Why is Saudi Arabia investing in its defense industry?

Why is Saudi Arabia investing in its defense industry?

 Why is Saudi Arabia investing in its defense industry?

Saudi Arabia investing in domestic defense industry

Saudi Arabia has in recent months stepped up its plans to increase indigenous military production, in an effort to reduce the heavy reliance on defence imports it has had for years.

Saudi Arabia’s General Authority for Military Industries (GAMI) launched the country’s first Military Industries Human Capital (MIHC) strategy on 6 February.

The MIHC has six strategic objectives to help develop the country’s domestic defence industrial knowledge base: enabling the sector through supporting policies and regulations; enhancing the level of professionalism, skills, and excellence within the sector’s human capital development; empowering research and innovation in defence; assuring the availability of requisite and sustainable human capital; developing digital capabilities; and encouraging participation among stakeholders in planning, training, and funding.

The strategy will also contribute to military technology and production transfer to the kingdom, as well as the expansion and establishment of local manufacturing companies.

According to GAMI, the organisation will achieve these goals through education and training, awareness and guidelines, and policy formation. Priority initiatives to be undertaken include broadening technical training programmes, offering defence-related academic scholarships, expanding defence-related disciplines at university level, introducing specialised training programmes, and empowering women in defence.

Italy’s Leonardo and the UK’s Cranfield University also signed collaboration agreements with GAMI on the sidelines of the event. The memorandum of understanding (MoU) with Leonardo covered the creation and development of investment opportunities in the education field specialising in the defence sector, as well as working on developing academic programmes and graduate projects.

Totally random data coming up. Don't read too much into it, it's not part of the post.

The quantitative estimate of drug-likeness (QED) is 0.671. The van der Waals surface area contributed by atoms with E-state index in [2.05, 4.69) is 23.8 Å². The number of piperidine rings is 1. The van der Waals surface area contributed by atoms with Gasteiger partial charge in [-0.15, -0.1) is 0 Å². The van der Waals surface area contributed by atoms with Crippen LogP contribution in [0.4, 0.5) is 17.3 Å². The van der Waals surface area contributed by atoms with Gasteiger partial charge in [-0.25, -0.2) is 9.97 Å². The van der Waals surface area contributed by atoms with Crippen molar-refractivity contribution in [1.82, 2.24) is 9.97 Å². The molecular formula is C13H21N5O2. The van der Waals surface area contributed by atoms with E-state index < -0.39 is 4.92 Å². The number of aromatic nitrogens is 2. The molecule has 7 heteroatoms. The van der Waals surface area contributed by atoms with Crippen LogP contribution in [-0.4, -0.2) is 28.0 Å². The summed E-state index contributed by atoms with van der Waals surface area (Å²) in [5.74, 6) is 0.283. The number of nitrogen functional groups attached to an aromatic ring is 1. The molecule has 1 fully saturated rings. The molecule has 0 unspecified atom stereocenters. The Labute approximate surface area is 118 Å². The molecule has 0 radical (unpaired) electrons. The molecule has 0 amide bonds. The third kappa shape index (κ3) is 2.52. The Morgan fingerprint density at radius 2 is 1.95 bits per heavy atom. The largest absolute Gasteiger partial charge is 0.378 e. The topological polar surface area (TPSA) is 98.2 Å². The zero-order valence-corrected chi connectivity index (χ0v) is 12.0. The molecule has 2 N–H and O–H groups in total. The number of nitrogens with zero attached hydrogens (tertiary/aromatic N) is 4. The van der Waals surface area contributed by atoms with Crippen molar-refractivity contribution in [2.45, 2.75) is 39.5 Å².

In a sign that the Saudi military industrial complex has already gained some knowledge and readiness, in the first program of its kind in Saudi Arabia, a local organization is teaming with American firm Lockheed Martin to produce parts for the Terminal High Altitude Area Defense system. During the World Defense Show in Riyadh, which took place March 6-9, the General Authority for Military Industries, or GAMI, announced it approved two local projects for the THAAD air defense system: the first for manufacturing missile interceptor launchers, and the second for producing the missile interceptor canisters. The projects are part of Saudi Arabia’s effort to domestically spend 50% of its money set aside for defense equipment and services by the year 2030, according to a statement by GAMI. Although Saudi involvement in this project would have been unheard of a couple of years ago, the joint project shows that Saudi Arabia has already made some significant steps in increasing its productive and technical capabilities. Such a project will also significantly help the Saudi industry develop the much needed experience and knowledge that will be crucial in further internalization of production.

Shift away from the US